This year’s Great Backyard Bird Count takes place February 12 to 15, 2016. Birders from all walks of life spend at least 15 minutes counting the different species of birds at their location, usually their backyard. Kids can learn which species of birds live in their backyard in the winter, and what the birds like to eat.
Anyone in the world can join the Great Backyard Bird Count organized by the Cornell Lab of Ornithology, The National Audubon Society, and Bird Studies Canada. The information gathered by tens of thousands of volunteers helps track the health of bird populations at a scale that would not otherwise be possible. Last year, more than 34.5 million birds and 3,610 species were recorded—nearly one-third of the world’s total bird species documented in just four days.
Why Count Birds?
- How will the weather and climate change influence bird populations?
- Some birds, such as winter finches, appear in large numbers during some years but not others. Where are these species from year to year, and what can we learn from these patterns?
- How will the timing of birds’ migrations compare with past years?
- How are bird diseases, such as West Nile virus, affecting birds in different regions?
- What kinds of differences in bird diversity are apparent in cities versus suburban, rural, and natural areas?
Kids Can Help Identify Birds
Because I’ve always encouraged my kids to be interested in the natural world, we’re always identifying birds year-round. Some birds like cardinals, chickadees, robins, and blue jays are easy for kids to identify. My kids tease me about watching for Red Tails in our neighborhood.
Preschoolers and younger elementary students can help identify birds during the 15 minute time frame. When working with younger kids, I would suggest having a visual one-page identification page for the kids to make tally marks on. Older ones can help record the data on the optional data sheet before an adult enters the bird count online.
Check online for local Great Backyard Bird Count events in your area. Many Audubon Centers, wildlife refuges, and environmental education centers will be holding classes and family events for the Great Backyard Bird Count from February 14th to 17th.
Extend the Great Backyard Bird Count weekend by starting a nature journal. Kids can record the birds they say and make notes about the habitat, food sources, and any other observations they made during the Count. Set up a feeder with different types of bird food to see which types of birds come to the backyard and what food they like to eat. When spring comes, make changes to your yard to encourage more birds to visit like setting up potential nesting sites and food sources.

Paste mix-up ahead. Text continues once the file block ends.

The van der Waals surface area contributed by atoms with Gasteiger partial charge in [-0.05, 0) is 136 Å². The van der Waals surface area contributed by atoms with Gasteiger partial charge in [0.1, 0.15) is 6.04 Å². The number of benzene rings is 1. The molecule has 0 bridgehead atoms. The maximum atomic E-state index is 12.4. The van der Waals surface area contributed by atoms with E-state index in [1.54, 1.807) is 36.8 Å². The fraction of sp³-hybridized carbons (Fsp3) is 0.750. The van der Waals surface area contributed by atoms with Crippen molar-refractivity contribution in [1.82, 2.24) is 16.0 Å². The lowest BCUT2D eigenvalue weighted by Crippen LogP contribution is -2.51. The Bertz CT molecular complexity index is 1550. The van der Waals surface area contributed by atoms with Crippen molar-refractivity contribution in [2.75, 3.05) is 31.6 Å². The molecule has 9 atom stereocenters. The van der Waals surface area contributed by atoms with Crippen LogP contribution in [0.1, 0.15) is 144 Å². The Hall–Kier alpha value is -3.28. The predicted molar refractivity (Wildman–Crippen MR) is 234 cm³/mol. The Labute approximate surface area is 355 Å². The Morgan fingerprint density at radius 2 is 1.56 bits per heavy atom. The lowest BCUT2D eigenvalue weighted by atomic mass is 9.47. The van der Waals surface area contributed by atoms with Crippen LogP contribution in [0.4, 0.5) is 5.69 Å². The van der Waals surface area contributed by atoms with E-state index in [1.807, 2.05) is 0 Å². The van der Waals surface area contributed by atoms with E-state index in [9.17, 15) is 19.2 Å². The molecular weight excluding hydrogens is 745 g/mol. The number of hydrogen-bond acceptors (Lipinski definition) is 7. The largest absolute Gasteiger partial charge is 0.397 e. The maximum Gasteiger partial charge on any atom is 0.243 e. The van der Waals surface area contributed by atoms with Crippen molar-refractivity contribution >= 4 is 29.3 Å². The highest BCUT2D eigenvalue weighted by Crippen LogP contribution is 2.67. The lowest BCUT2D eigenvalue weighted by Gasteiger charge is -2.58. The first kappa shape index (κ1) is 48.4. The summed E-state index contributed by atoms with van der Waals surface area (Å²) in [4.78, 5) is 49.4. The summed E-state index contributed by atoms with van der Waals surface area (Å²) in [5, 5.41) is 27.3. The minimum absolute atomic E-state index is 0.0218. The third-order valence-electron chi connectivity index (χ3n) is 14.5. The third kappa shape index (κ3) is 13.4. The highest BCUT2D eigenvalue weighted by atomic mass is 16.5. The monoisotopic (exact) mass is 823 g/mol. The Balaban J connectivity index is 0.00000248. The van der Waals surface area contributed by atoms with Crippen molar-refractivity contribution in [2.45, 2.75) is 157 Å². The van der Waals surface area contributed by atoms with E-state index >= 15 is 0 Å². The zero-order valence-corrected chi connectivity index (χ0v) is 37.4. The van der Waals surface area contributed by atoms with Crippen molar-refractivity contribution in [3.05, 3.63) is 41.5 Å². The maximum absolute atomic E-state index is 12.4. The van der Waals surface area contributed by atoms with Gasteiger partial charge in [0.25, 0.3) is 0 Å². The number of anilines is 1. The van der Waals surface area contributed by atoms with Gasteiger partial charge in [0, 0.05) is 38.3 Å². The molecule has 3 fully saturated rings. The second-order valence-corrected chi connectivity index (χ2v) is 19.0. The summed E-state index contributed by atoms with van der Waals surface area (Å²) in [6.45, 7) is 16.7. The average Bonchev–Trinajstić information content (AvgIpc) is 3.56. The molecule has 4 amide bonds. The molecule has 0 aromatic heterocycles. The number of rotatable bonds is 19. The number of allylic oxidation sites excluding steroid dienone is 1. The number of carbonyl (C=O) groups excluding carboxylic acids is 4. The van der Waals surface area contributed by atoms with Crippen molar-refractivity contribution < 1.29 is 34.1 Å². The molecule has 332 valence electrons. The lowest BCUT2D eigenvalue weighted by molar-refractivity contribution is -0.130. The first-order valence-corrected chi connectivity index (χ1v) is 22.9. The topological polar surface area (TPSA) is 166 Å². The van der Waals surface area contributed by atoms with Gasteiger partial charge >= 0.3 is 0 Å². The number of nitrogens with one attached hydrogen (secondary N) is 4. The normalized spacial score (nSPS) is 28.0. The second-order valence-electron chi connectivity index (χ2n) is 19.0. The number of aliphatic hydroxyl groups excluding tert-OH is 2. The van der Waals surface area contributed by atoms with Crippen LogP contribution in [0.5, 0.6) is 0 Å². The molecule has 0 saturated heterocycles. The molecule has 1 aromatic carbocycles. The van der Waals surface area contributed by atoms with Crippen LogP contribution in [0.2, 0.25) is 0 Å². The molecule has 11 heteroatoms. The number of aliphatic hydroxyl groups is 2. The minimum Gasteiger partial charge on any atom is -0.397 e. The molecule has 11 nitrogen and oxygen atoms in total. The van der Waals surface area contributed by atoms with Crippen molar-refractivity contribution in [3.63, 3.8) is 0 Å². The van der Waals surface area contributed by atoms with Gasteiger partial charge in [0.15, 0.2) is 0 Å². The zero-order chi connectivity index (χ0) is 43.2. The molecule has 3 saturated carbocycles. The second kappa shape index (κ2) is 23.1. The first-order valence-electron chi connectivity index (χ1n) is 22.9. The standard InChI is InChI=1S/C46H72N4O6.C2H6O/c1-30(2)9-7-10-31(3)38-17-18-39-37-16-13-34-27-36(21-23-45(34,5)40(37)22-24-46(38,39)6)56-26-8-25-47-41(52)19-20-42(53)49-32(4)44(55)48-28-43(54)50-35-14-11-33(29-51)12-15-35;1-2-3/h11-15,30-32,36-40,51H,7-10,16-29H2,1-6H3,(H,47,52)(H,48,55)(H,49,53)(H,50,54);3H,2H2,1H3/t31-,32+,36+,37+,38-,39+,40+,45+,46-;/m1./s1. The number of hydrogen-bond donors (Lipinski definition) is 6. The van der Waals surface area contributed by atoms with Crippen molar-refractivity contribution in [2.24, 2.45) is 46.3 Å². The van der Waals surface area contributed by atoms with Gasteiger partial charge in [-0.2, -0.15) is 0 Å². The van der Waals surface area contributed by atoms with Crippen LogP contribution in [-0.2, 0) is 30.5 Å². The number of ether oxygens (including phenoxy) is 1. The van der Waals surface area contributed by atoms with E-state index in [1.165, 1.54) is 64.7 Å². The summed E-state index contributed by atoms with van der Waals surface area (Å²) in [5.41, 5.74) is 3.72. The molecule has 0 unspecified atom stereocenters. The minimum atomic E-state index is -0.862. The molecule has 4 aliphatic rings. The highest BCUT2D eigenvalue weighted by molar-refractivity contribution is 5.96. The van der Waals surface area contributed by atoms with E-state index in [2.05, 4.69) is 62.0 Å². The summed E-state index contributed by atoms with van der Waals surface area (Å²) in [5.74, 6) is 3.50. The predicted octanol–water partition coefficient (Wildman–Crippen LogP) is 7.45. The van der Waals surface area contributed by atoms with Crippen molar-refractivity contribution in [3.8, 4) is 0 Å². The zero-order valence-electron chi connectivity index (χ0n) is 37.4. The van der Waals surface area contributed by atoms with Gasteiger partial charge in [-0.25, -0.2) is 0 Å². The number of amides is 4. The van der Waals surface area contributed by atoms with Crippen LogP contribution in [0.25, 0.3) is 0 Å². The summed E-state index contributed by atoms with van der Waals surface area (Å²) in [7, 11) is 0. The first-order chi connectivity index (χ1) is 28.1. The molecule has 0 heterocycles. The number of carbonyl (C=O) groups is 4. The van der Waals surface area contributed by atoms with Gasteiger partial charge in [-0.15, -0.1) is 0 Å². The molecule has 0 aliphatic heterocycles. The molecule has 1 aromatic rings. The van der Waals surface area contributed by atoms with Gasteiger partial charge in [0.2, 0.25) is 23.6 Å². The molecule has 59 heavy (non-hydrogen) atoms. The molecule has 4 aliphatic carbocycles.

Encourage Birds in Your Backyard
During the winter, birds have fewer foods available to eat. Setting up a bird feeder or 2 in your backyard gives them a regular food supply. It also makes it easier to do the Great Backyard Bird Count since you’ll have regular visitors to the feeders.
Before you start the Great Backyard Bird Count, set up one or 2 of these easy bird feeders with your kids about 2 weeks before. Monitor the bird feeders to keep them stocked with food. Also keep an eye out for pesky visitors like squirrels.
1. Register for the count or use your existing login name and password. If you have never participated in the Great Backyard Bird Count or any other Cornell Lab citizen-science project, you’ll need to create a new account. If you already created an account for last year’s GBBC, or if you’re already registered with eBird or another Cornell Lab citizen-science project, you can use your existing login information.
2. Count birds for at least 15 minutes on one or more days of the GBBC. You can count for longer than that if you wish! Count birds in as many places and on as many days as you like—one day, two days, or all four days. Submit a separate checklist for each new day, for each new location, or for the same location if you counted at a different time of day. Estimate the number of individuals of each species you saw during your count period.
3. Enter your results on the GBBC website by clicking “Submit Observations” on the home page. Or download the free GBBC BirdLog app to enter data on a mobile device. If you already participate in the eBird citizen-science project, please use eBird to submit your sightings during the GBBC. Your checklists will count toward the GBBC.
Common Redpoll (Missy Mandel)
Bird Identification Resources
Information Source: Great Backyard Bird Count